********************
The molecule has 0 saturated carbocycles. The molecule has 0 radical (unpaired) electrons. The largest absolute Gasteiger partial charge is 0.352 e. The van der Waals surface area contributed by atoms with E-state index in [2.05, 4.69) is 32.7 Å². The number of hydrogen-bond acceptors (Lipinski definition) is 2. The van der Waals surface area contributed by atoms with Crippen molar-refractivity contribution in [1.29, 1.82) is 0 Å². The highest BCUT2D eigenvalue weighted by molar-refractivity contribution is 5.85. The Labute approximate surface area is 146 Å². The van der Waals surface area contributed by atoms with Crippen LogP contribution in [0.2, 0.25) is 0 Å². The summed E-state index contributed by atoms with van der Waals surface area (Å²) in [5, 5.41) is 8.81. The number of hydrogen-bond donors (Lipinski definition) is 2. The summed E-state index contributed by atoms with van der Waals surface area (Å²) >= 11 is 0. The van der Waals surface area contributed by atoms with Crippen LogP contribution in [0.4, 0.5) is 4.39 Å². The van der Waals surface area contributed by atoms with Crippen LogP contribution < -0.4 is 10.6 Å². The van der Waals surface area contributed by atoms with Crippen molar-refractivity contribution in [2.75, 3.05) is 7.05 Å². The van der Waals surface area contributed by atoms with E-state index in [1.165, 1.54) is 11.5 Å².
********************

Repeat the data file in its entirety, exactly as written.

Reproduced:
The molecule has 0 saturated carbocycles. The molecule has 0 radical (unpaired) electrons. The largest absolute Gasteiger partial charge is 0.352 e. The van der Waals surface area contributed by atoms with E-state index in [2.05, 4.69) is 32.7 Å². The number of hydrogen-bond acceptors (Lipinski definition) is 2. The van der Waals surface area contributed by atoms with Crippen molar-refractivity contribution in [1.29, 1.82) is 0 Å². The highest BCUT2D eigenvalue weighted by molar-refractivity contribution is 5.85. The Labute approximate surface area is 146 Å². The van der Waals surface area contributed by atoms with Crippen LogP contribution in [0.2, 0.25) is 0 Å². The summed E-state index contributed by atoms with van der Waals surface area (Å²) in [5, 5.41) is 8.81. The number of hydrogen-bond donors (Lipinski definition) is 2. The summed E-state index contributed by atoms with van der Waals surface area (Å²) >= 11 is 0. The van der Waals surface area contributed by atoms with Crippen LogP contribution in [0.4, 0.5) is 4.39 Å². The van der Waals surface area contributed by atoms with Crippen LogP contribution < -0.4 is 10.6 Å². The van der Waals surface area contributed by atoms with Crippen molar-refractivity contribution in [2.75, 3.05) is 7.05 Å². The van der Waals surface area contributed by atoms with E-state index in [1.165, 1.54) is 11.5 Å².